Lidl can't 'bear' Haribo price hike, leaving Czech market in short supply

The Czech discount retailer and German candy maker find themselves in a sticky situation over prices. Staff

Written by Staff Published on 23.05.2023 10:00:00 (updated on 23.05.2023) Reading time: 2 minutes

Fans of affordable gummy bears are in for some disappointment. Retail chain Lidl and soft candy maker Haribo have come to an impasse over prices and have stopped doing business with each other.

Gummy bears are still available at other stores but are typically more expensive than they were at Lidl, which has some of the lowest prices on the Czech market. There are also other brands of fruit-flavored gelatin-based candy, but for Haribo connoisseurs, there is no substitute.

The situation affects all of Europe, including Czechia. "In the case of Haribo's products, purchasing is handled by Lidl's German headquarters. As a result, these products will be temporarily unavailable to customers in the country," Lidl Česká republika spokesman Tomáš Myler told news server iDnes.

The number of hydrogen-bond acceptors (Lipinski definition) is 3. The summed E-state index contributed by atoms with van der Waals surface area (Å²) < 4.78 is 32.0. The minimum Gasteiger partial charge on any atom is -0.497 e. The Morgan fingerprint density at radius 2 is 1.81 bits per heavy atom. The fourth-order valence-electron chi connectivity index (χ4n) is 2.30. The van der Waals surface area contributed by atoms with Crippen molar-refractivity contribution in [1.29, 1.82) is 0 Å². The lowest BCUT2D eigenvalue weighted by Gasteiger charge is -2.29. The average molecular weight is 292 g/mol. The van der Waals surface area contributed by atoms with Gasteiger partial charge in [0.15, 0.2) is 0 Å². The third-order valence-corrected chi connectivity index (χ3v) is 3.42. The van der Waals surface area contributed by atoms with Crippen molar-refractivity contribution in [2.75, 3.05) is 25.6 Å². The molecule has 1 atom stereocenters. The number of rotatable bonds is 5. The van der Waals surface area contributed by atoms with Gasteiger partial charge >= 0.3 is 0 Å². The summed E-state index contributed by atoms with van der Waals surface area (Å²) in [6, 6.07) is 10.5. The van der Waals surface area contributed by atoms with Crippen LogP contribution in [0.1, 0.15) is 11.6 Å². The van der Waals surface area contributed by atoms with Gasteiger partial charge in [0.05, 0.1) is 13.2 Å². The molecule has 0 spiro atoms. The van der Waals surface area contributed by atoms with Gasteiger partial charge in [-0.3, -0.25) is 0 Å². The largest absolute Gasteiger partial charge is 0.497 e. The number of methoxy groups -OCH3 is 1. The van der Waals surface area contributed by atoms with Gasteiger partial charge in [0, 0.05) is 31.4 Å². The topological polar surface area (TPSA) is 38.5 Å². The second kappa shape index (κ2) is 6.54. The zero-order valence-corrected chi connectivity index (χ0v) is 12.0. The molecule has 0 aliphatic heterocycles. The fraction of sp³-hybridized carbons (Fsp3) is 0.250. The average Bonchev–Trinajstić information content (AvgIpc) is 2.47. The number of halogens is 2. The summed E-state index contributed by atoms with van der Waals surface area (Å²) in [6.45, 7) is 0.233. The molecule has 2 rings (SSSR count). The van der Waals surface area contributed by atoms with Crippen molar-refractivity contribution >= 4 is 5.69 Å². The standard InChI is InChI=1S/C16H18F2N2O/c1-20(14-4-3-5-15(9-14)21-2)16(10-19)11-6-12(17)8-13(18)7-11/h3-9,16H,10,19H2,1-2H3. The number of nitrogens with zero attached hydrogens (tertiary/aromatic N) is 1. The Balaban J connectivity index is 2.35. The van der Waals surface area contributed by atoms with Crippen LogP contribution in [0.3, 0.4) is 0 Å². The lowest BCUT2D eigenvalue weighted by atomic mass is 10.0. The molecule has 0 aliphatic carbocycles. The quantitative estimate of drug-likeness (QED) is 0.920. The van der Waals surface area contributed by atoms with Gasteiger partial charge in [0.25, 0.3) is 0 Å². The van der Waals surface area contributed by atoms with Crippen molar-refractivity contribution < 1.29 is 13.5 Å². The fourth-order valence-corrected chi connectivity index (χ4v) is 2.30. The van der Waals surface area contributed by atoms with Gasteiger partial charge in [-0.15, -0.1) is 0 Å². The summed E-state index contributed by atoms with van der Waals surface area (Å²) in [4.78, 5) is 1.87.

A spokesman for Haribo told the German news server WirtschaftsWoche (WiWo) that prices for gummy bears have been hit by inflation. "It's true that you won't find our products on the shelves at Lidl at the moment. We consider price increases to be justified against the background of immensely increased prices for logistics and raw materials," the spokesman said.

Déjà vu all over again

This is not the first time the two companies have come into conflict over prices. Haribo products were missing from Lidl shelves from the middle of 2020 until the summer of 2021. At that time, Haribo increased the price of a 360-gram package of gummy bears by EUR 0.20 to EUR 1.29.

This time, the dispute may last longer, according to experts. Haribo has seen a sharp rise in demand and is not lacking customers. It could sell even more of its signature Goldbären and Soft-Rado if its plants could produce them. Retail experts cited by WiWo say that Lidl will eventually have to give in and accept higher prices, as Haribo is not affected by Lidl’s failure to buy. “It seems bearable that Lidl is not a customer until further notice,” WiWo stated.

Retailers trapped by inflation on two sides

Retailers admit that there is inflation, but claim that manufacturers are using that as an excuse to raise prices more than is necessary so they can boost profits, WiWo reported.

Consumers are also hit with inflation on many fronts, and save money by cutting back on unnecessary items. This puts retailers in a tough spot, as they are faced with higher costs but want to maintain low prices so as not to lose sales. In Germany, the supermarket chain Edeka has been in similar price disputes with 17 manufacturers including the makers of Mars brand chocolates.  

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